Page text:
To put it politely, I think this argument is dumb and wrong for many, many reasons, but two in particular stand out: 1) "right" and "popular" are often very different things!, and B) a major reason economists are granted more mainstream coverage than sociologists is that they've been better at cloaking themselves in the mantle of "pure" science. Mainly because they use more math than sociologists do (as a whole; plenty of sociologists rely solely on math in their research).

And this largely comes down to the fact that: A) math eduction in America is terrible, so B) most Americans don't understand basic math, so C) anything that has even slightly complicated math in it impresses most Americans, as they confuse complexity for meaningful knowledge or understanding.

You can see this in political horse race coverage: while all pundits are generally wrong in their predictions (and hilariously so!), those that use math, like 538, are seen as not just speculating, but scientifically predicting outcomes. Of course, 538 is just as hilariously wrong as everyone else, but look at all the complicated models they use! So complex! So many different letters and numbers! As such, 538 tends to be seen as sober political scientists rationally examining empirical evidence, other than just another set of political pundits spinning shit out of their ass.

And this is more-or-less how the field of economics has bamboozled so many, or in the words of this philosopher (which, again, you should really just go read): "world history tells a story of mathematical models masquerading as science and a public eager to buy them, mistaking elegant equations for empirical accuracy."

In this fascinating piece, we learn that apparently astrologers used to use this very same model of complicated mathematical bullshit signifying nothing to spin themselves as a legitimate scientific enterprise. At the turn of the previous century, many top leaders in politics and business used astrologers to "scientifically" plan their investments, production rates, etc. To make another snotty point about how much I disagreed with that presentation mentioned above, I bet astrologers outnumbered sociologists in the pages of the NYT during that period as well, but I also don't see that as a terribly big problem.

But in addition to the fact that this math-humping "imbues economic theory with unearned empirical authority," this article does touch upon the other problem I noted in that argument when it quotes a tenured economics prof on what influences the models he develops:
‘In economics and finance, if I’m trying to decide whether I’m going to write something favourable or unfavourable to bankers, well, if it’s favourable that might get me a dinner in Manhattan with movers and shakers,’ Pfleiderer said to me. ‘I’ve written articles that wouldn’t curry favour with bankers but I did that when I had tenure.’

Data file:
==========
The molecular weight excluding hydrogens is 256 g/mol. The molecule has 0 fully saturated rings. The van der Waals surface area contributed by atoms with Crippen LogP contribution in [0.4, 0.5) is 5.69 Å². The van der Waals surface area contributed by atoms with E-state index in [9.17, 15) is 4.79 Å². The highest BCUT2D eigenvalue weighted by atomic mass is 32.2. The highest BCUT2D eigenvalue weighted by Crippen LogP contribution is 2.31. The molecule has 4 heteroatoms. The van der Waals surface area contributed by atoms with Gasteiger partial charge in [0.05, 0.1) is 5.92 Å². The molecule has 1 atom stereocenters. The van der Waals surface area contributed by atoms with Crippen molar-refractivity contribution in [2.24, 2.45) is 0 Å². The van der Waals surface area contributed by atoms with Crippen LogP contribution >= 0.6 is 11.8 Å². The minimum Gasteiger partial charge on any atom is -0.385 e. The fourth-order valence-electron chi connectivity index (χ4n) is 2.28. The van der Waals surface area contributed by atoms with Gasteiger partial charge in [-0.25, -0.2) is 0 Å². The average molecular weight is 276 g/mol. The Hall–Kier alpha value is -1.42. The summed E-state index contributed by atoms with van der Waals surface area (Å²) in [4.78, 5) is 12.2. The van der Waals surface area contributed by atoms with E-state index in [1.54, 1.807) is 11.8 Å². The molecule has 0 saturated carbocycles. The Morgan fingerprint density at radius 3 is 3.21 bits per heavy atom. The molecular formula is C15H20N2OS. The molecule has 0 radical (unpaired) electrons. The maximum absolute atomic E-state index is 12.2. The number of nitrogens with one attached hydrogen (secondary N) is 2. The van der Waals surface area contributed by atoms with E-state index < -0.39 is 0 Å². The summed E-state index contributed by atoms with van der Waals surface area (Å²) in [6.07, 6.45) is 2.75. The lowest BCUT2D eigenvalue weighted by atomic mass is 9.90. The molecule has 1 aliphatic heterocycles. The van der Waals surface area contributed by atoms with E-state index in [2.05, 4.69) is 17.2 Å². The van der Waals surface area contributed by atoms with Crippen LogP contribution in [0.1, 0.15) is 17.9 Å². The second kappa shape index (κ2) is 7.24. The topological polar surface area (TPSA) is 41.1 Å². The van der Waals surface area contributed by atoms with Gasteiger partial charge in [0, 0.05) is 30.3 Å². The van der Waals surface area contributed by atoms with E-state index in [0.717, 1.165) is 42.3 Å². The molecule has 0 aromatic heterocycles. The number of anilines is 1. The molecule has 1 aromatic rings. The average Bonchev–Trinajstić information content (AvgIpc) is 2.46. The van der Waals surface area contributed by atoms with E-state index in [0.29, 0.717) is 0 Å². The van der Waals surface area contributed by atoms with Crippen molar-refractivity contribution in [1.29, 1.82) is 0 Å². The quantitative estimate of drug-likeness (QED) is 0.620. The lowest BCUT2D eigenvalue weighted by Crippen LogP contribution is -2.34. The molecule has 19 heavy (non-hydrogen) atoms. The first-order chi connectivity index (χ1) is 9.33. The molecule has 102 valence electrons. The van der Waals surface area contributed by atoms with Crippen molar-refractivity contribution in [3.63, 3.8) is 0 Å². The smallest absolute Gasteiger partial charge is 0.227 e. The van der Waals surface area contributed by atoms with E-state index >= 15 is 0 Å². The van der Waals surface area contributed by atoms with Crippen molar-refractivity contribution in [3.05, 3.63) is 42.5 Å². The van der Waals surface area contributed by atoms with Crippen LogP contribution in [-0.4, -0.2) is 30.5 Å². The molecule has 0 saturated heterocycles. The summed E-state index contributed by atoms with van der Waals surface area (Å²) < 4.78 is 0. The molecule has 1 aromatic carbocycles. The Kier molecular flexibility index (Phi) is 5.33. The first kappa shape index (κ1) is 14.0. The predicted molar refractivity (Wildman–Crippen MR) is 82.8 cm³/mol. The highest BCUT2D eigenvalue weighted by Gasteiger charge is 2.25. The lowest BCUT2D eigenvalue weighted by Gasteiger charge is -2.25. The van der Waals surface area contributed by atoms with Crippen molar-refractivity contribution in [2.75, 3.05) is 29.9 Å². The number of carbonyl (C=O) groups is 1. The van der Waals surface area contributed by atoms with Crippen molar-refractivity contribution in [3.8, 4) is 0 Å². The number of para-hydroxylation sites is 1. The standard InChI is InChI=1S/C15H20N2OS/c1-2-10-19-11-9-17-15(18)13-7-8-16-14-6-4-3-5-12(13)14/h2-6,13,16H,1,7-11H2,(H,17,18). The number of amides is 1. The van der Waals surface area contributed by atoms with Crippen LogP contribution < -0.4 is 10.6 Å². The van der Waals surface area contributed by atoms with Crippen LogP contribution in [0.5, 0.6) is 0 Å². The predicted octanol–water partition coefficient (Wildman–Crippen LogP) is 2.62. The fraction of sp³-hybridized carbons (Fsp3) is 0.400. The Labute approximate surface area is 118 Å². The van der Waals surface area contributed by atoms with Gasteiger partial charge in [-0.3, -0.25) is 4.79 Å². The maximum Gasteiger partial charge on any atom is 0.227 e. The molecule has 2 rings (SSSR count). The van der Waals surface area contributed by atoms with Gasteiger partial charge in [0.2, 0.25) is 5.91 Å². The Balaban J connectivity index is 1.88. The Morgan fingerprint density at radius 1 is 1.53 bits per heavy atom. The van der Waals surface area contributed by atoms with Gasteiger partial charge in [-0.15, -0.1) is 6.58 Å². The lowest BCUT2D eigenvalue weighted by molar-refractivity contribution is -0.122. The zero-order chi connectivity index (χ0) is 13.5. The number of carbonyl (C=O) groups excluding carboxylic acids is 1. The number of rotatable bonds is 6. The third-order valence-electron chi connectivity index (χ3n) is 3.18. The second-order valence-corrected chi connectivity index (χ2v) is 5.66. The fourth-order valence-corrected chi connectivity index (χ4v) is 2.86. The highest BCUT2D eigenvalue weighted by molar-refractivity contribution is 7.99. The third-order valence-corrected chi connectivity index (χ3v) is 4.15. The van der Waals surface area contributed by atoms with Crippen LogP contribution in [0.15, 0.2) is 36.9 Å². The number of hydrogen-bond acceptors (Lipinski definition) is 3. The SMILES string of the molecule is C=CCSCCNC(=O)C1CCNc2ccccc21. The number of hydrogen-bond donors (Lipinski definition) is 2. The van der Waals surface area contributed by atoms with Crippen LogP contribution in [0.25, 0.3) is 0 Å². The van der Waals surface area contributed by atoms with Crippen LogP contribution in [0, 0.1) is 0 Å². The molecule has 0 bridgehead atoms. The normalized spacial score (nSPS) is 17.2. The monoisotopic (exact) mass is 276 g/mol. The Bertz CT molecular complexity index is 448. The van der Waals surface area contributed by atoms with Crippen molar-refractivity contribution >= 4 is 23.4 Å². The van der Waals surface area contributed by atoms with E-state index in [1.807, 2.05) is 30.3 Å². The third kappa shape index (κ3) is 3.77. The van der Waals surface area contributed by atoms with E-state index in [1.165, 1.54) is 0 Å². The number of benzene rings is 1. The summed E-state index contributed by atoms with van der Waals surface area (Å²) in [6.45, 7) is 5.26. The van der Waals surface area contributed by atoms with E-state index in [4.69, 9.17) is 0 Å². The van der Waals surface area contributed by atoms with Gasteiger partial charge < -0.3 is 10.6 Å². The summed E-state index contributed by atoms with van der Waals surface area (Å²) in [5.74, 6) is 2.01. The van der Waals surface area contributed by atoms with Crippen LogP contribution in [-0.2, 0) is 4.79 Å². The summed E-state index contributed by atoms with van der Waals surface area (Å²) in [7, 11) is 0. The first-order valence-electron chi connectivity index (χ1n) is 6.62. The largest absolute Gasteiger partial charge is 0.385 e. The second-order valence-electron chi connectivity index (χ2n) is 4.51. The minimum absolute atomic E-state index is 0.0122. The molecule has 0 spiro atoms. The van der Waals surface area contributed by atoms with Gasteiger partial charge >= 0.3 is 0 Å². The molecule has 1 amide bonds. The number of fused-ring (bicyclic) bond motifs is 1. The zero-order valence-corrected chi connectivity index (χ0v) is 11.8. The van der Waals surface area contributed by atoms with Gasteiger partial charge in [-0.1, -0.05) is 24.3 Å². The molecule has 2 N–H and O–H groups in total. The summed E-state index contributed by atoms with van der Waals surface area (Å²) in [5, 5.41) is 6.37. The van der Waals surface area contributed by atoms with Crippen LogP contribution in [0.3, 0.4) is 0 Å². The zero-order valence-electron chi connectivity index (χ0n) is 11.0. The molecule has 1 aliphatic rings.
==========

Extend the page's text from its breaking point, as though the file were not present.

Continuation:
And this, to me, is the real heart of the matter: basically, whatever a sociologist writes is not going to win them much political esteem or favor in the business world. However, an economist can add several hundred thousand a year to their bank account if their models just happen to be pleasing to those with a lot of money. Now, I'm not saying they simply invent complicated mathematical models that have no connection to empirical reality solely to please those in positions of wealth and influence, making them little more than modern court jesters, but...well, I guess I'm more or less saying that. But Dr. Levinovitz says it much better, so go read that.

Tuesday, May 03, 2016

Do You Live In A Bubble? Why Not Let Some Asshole With An Agenda Decide For You!

Recently a friend, whom I otherwise respect, posted this link to face book exhorting his friends to take this test and see if they live in a bubble. This is exactly the kind of self-flagellating thing liberals love to do, wherein they mistake punching themselves repeatedly in the stomach for meaningful social action. "Oh no! Do I live in a bubble?" they ask themselves, as if this is a question that a) has any actual objective answer, or b) would mean anything if it did. But by engaging with such a stupid conservative straw man they can feel smugly self-satisfied with their commitment to open-minded bi-partisanship, again as if that means anything.

The test is designed to see how much of a sheltered bubble you live in versus how much you interact with other people. Which, in theory, is not such a bad idea. It's good to know people with different perspectives! It's not a particularly great thing to live in a tiny echo chamber!

But you can take one look at the author of this quiz and know exactly where it's going. It was created by Charles Murray, who works for the American Enterprise Institute. While the name sounds fairly neutral, it should more properly be labeled "Incredibly Regressive Billionaire Thinktank About How The Gubmit is Bad And Anything to the Left of Attila the Hun is Communism and Should Be Destroyed For the Sake of America's Future." But I guess that isn't as snappy and would probably lead to really expensive letterhead.